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Happiness and High Dudgeon

I'm always happy!

I’m always happy!

Some years ago, I discovered that I could improve my mood (and maybe my performance) simply by forcing myself to smile. I knew that being happy made me smile. I wondered if smiling could make me happy. Happily, it could.

As we’ve discussed before (here and here), the body and the brain are one system. The brain affects the body and the body returns the favor. Your posture affects your thoughts and your mood. According to Amy Cuddy, it can even help you get a job.

In fact, you don’t even have to smile. Just hold a pencil in your mouth sideways. Your smile muscles will flex and your mood will lift. Even though you know you’re tricking yourself, it actually works. Indeed, it’s foolproof.

When I discovered all this, I thought, “Great. I can always be happy. I’ll never be cranky or curmudgeonly again. I’ll always be in a good mood.”

But something funny happened on the way to happiness nirvana. I discovered that, on many occasions, I simply didn’t want to smile. I found that I actually enjoyed being cranky, snarky, and even a tad self-righteous.

This was a revelation. I’m a reasonably positive person and I always assumed that – if I had the choice – I would opt for happiness rather than its opposite. But I do have a choice and I find that I don’t always exercise it.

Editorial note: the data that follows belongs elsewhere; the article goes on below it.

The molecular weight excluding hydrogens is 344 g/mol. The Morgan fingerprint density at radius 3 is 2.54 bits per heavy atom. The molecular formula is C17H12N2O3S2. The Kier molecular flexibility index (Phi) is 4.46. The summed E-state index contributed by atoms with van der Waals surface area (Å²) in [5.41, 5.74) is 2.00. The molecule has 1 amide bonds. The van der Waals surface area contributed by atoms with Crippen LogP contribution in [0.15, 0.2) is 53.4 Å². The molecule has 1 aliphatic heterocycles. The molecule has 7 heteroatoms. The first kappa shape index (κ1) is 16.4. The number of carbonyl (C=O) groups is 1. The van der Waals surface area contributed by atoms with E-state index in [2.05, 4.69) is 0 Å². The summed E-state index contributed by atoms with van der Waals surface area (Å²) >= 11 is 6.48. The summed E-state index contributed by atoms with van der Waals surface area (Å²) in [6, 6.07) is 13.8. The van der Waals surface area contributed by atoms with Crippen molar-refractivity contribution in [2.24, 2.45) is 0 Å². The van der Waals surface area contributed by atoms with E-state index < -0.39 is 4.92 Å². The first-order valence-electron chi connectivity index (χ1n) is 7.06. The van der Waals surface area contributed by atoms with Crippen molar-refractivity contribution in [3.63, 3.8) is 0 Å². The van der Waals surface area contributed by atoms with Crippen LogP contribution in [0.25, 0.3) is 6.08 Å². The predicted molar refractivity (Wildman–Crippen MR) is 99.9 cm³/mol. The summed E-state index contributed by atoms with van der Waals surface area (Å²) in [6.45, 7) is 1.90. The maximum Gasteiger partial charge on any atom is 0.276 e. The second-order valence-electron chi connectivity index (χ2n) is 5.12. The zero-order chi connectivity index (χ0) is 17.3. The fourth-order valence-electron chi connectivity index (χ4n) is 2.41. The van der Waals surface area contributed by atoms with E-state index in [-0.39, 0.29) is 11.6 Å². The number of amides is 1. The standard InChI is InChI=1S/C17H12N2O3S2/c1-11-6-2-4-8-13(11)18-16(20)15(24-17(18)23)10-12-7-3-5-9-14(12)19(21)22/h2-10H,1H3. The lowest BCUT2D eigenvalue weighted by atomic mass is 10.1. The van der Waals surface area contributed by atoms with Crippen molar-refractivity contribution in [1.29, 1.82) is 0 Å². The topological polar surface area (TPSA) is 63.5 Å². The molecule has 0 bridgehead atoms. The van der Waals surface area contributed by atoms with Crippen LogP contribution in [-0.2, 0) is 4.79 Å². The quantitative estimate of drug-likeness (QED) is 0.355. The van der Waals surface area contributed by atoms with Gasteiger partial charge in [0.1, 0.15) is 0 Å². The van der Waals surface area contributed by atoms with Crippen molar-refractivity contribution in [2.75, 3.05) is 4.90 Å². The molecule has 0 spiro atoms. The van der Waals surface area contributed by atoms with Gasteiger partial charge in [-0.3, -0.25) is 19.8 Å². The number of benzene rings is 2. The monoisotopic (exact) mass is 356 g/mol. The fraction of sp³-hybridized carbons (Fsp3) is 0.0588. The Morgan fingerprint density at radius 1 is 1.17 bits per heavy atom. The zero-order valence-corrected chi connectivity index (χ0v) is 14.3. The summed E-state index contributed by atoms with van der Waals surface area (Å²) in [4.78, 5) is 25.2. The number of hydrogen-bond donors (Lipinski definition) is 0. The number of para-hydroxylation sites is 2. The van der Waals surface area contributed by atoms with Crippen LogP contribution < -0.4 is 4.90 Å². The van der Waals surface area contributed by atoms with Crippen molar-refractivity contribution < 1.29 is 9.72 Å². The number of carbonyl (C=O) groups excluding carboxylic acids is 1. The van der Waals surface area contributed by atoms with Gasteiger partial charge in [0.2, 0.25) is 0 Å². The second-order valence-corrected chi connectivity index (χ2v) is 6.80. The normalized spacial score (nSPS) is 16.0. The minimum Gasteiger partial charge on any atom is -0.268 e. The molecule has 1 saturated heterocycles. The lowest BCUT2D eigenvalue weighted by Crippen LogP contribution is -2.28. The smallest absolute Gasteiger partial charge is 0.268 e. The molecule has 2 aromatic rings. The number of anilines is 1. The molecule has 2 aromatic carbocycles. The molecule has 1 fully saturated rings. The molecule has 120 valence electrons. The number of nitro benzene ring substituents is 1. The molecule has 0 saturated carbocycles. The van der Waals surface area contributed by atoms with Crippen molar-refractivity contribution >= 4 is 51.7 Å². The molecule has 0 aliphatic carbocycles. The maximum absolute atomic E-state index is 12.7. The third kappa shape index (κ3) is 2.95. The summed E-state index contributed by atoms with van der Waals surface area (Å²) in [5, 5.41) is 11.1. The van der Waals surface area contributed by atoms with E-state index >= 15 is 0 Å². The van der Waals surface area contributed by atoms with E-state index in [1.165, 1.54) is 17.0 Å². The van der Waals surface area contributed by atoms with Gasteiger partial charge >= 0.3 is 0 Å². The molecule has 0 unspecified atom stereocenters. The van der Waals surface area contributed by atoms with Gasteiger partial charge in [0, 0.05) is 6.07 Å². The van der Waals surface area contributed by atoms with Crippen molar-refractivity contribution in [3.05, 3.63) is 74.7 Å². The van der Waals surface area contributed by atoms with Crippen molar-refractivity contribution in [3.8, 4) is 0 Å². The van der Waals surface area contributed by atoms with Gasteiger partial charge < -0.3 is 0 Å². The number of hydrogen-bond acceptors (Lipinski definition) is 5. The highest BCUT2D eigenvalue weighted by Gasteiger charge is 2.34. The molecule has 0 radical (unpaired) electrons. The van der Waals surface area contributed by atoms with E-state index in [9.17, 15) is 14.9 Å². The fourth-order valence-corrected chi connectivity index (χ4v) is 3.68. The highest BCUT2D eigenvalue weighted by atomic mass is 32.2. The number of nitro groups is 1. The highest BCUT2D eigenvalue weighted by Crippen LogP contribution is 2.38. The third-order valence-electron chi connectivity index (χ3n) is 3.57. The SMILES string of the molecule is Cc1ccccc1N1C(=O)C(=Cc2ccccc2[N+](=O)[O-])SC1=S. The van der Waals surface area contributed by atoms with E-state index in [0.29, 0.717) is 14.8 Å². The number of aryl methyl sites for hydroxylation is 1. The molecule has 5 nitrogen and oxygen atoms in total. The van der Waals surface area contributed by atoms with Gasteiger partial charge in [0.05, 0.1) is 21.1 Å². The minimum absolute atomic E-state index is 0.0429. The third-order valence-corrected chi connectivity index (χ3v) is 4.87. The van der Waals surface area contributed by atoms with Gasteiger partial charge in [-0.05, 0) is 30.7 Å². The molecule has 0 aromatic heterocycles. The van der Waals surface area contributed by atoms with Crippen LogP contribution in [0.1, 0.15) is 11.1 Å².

The dilemma seems to be the difference between being right and being happy. When I know I’m right – and somebody else is wrong – I can work myself into high dudgeon (as my mother called it). It’s a sense of self-righteous anger. I know I’m right and I want to prove the other side wrong. I’m indignant. I want to expose them for what they are – craven fools. My self-righteousness fuels the fire. I have no time to be happy. I’m on a mission.

I also enjoy winning, whether it’s an argument or a race or a poker hand. In a roundabout way, then, high dudgeon can lead to happiness. My indignation provides the energy and determination that can power me to victory. And victory makes me happy.

Getting angry to get happy, however, is a very odd dynamic. You’re going the wrong way. And winning one victory can simply lead to another battle. If there’s a victor, there’s also a vanquished. And he wants to get even.

I promised to write about happiness. First, I want to explore this conundrum of happiness and high dudgeon. Think about it. Do you actually want to be happy? Or, put another way, if you had to choose, would you rather be happy or right?

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